Once the smoke has cleared, the political takeaway of this year's presidential campaign will be the peril of the "unconventional".
A number of factors combined this time to leave the electorate unusually favorable toward unconventional candidates. And "unconventional" is like "ethnic food" or "world music": a modest-seeming term encompassing vast realms.
Plenty of non-white-supremacist, perfectly decent Trump supporters see his unprofessional, erratic behavior, his brashness, and his ignorance as confirmation of his refreshing unconventionality. If "unconventional" is what you're looking for, an authoritarian loudmouth fits that bill. Shoot, a ham sandwich fits that bill. There is an infinite range of random options, each of them inappropriate by definition.
Unconventionality excuses bad behavior, blurry policy, and poor politicking of all sorts. When an electorate is of a mind to elect someone divergent from the norm, it should come as no surprise when a profoundly unqualified TV celeb draws momentum.
There is great danger at such crossroads moments, because the emotional need for change can attach itself to radical, misguided, even extreme sorts of change. "Change" can mean anything.
The preference for unconventionality is, itself, benign. After all, the film "Mr. Smith Goes to Washington" is a cherished part of our national DNA. It struck - and continues to strike - a chord in those of us tired of the usual politicians. For 75 years this narrative - a decent everyman sent to high national office to replace the crooks and to speak for "The Real America" - has sat unquestioningly right with all of us, though scout leader Jefferson Smith had no experience or familiarity with the issues (he wouldn't have had anything incisive to say about Aleppo). A sequel might easily have been made about Mr. Smith's actual time in Congress, where he does lots of very stupid things and demonstrates shocking ignorance of the sort that's tolerable in scout leaders, but not in national ones. There are perfectly good reasons why we wouldn't want untested everymen running the country.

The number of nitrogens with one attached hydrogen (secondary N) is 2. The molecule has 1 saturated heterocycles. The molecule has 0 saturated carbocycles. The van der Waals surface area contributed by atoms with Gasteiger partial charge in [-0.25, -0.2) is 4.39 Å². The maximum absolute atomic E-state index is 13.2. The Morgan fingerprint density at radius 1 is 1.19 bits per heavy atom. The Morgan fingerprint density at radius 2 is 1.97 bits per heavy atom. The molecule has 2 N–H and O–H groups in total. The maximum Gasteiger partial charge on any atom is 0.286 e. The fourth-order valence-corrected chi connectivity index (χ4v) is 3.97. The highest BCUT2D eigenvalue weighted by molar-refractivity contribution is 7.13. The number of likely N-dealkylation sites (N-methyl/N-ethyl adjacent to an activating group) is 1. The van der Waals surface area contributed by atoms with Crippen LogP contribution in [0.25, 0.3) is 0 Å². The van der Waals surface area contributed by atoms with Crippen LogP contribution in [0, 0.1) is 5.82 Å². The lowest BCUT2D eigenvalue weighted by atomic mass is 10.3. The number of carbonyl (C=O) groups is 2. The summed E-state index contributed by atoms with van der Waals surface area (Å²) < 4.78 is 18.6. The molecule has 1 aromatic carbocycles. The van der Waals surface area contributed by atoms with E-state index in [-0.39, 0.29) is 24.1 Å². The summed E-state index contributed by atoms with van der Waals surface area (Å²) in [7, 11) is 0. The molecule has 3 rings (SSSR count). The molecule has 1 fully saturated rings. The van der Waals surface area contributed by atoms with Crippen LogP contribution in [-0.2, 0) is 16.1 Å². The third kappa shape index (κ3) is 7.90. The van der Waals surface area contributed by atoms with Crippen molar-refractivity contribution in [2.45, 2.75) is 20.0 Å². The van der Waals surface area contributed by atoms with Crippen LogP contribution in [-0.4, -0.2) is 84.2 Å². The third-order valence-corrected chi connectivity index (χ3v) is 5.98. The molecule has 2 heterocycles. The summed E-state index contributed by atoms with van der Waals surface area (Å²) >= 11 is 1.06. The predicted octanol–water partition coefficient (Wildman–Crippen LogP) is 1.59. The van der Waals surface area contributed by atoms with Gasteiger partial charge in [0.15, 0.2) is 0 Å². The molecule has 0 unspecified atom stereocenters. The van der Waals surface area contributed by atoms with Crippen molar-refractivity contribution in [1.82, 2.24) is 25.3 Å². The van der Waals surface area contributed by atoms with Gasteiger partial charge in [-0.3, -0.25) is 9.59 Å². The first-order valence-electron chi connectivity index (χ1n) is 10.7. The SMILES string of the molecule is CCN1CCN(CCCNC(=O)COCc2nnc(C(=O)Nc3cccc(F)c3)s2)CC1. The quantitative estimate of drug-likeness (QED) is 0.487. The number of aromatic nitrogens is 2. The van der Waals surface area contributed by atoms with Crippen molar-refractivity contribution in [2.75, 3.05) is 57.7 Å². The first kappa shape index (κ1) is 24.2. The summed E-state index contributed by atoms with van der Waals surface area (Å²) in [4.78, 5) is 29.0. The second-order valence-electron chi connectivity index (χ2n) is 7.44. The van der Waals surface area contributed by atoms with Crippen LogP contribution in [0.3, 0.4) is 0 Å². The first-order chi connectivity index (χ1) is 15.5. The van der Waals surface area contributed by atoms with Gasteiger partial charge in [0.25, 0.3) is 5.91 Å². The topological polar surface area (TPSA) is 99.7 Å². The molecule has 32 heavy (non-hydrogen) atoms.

To understand the one-time popularity of Ms. Palin, consider Mr. Smith. And to understand the current popularity of Mr. Trump, consider Ms. Palin. And, with apologies to Godwin, to understand 1933 Germany (when another confluence of factors favored strong change and unconventional attitudes), consider Mr. Trump.
Next time maybe we'll get the ham sandwich...
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